Edulog System

Educational Analog Modules

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The Edulog module system aims to give an introduction to analog signal processing for those venturing into the world of electronics. I plan on completing several modules that introduce the concepts of amplifiers, filters, oscillators, and more. The first three modules to this system are the power module, op-amp amplifiers (inverting and non inverting), and filters (active lowpass, and highpass). Each module is intended to be assembled as a kit, and will include supplemental information, including assembly instructions, and background theory. This is intended to be a system for hobbyists and students alike.

Op-Amp Explorer:

  • 2 Channels
  • One inverting channel
  • One Non-Inverting Channel
  • Utilizes very low cost LM741
  • AC or DC Coupling Selection
  • Adjustable Gain through R5 and R6 (Using variable resistors)


Preview of theory section in kit manual.

Adobe Portable Document Format - 391.08 kB - 08/08/2019 at 04:35


  • Design Log #2

    Zach Strohm09/23/2019 at 19:25 0 comments

    Hey everyone, I finally had some time to work on projects again, and reworked the Op-Amp explorer board. I changed the general layout to make it more intuitive for a beginner, the components are laid out on the board in representative locations from the schematic. There are now also test points, thanks to a suggestion made to me. This should allow for quick measurements from points in the circuit that were not accessible in the previous revision.

    I do plan on ordering boards, and constructing this revision soon. Then, I will work on writing an assembly guide, and update the workbook. As always, feel free to contact me more suggestions and comments.

  • Design Log #1

    Zach Strohm08/08/2019 at 04:49 0 comments

    Hey everyone,

    I  have just completed the preliminary design for the Op-Amp Explorer 1, which will be referred to as OE-1. This is a board with one inverting channel, and one non-inverting channel. The most glaring change that needs to be made is to add the potentiometers to the layout, which are currently represented as resistors. I was hoping to find some small-format rheostats in place of the pots, but the potentiometers appear to be less expensive. Currently, the module is to be presented as a kit for assembly by the user. The only pre-assembled part are the SMD power decoupling capacitors on the back.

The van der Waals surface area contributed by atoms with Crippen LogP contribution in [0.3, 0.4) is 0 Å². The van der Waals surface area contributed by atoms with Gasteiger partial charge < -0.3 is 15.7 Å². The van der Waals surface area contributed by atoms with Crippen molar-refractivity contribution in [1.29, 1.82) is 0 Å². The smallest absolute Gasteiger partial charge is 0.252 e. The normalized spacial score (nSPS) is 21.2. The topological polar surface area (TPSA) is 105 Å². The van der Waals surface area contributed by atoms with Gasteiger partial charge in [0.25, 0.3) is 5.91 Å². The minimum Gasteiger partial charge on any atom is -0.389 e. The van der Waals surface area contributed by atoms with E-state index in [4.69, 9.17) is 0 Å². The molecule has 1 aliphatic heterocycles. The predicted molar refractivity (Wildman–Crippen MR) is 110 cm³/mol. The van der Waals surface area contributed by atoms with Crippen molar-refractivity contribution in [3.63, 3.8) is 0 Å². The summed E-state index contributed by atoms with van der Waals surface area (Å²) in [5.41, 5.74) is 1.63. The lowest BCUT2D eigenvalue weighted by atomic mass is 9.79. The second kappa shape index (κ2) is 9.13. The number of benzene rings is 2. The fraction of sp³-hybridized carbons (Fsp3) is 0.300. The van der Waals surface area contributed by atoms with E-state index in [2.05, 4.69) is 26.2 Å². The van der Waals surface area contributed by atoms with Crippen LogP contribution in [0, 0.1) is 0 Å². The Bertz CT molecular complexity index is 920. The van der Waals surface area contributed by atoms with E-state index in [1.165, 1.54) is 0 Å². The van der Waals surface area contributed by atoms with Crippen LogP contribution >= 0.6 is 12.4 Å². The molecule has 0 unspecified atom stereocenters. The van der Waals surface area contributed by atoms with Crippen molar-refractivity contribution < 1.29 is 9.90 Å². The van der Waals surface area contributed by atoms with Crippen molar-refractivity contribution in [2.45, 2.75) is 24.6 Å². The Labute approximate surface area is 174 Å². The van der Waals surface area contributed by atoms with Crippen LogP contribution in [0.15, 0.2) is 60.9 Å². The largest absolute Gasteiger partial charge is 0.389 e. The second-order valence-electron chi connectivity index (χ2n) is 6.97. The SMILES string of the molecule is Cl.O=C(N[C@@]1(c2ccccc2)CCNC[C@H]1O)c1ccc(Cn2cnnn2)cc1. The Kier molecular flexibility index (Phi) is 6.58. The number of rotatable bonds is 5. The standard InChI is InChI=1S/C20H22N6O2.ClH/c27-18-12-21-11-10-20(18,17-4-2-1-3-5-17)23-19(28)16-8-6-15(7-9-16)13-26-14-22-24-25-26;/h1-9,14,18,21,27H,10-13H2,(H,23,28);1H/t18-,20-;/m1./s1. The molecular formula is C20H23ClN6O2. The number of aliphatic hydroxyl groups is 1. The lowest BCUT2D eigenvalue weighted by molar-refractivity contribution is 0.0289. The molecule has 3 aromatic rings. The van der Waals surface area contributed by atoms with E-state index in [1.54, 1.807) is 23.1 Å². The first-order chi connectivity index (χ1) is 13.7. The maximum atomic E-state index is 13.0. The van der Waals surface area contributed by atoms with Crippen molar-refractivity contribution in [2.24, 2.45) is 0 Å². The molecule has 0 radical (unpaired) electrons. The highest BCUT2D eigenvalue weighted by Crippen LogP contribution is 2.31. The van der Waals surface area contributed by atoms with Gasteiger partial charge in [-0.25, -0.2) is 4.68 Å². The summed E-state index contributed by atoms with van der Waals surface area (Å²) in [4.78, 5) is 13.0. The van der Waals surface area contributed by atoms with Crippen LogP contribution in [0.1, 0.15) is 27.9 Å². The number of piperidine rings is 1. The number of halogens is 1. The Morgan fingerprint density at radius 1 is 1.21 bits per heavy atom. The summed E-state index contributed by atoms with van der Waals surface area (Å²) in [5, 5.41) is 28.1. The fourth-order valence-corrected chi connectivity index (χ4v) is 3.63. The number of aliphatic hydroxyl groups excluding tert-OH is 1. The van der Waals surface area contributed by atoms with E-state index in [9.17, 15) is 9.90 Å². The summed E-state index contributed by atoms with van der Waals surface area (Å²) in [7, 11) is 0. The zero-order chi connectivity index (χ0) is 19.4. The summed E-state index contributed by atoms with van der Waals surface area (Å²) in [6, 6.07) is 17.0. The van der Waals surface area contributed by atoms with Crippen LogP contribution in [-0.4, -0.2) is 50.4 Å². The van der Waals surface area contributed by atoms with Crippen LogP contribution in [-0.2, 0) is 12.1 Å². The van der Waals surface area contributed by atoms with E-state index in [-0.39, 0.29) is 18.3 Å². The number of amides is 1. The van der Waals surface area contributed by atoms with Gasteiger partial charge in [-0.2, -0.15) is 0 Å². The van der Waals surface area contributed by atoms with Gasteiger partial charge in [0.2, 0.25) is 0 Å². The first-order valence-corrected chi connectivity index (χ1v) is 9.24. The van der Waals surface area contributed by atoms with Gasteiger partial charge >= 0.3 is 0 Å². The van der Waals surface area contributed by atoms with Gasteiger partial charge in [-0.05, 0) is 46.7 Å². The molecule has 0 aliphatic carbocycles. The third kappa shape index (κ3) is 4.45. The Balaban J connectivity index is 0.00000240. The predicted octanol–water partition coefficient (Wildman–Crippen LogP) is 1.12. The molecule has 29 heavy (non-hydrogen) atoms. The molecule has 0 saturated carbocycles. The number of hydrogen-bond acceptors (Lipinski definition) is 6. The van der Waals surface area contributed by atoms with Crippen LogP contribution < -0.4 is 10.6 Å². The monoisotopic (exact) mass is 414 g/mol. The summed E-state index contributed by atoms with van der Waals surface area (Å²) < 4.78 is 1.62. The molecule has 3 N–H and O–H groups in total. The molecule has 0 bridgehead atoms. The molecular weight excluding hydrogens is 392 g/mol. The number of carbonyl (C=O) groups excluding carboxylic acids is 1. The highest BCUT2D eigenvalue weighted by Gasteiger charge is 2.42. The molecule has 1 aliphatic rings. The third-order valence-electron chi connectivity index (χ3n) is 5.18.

I am starting work on the power supply board, which should be done shortly. It uses a voltage divider, with a virtual ground with 7805 (+) and 7905 (-) regulators to give a +/- 5V output. This could be stepped up in the future with a beefier wall-wart, or ultimately, a boost regulator.

    Please stay tuned for updates, and feel free to offer any input on the project that you may have.

View all 2 project logs

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nike9307 wrote 08/21/2019 at 18:34 point

Hay man i wanted to say that this is an amazing idea and i hope you help beginners learn.

May i make a suggestion? I'm an electronics engineer and i currently work as a PCB designer. One of the things i like to do on prototypes (if i have the space for it) is to use a header as a "test point" for interesting signals. It may be a good idea to have something like that, so beginners can measure signals easier. Just as an example - test points directly on the inputs of the op amp. 

Hope i was not too long winded with the suggestion?. Best of luck with your projects :)  

  Are you sure? yes | no

Zach Strohm wrote 09/23/2019 at 19:28 point

Thank you! I just added some test points to the board and did some other rework based on your suggestion.

  Are you sure? yes | no

nike9307 wrote 10/19/2019 at 18:43 point

I'm glad you liked the idea. Best of luck with the project. 

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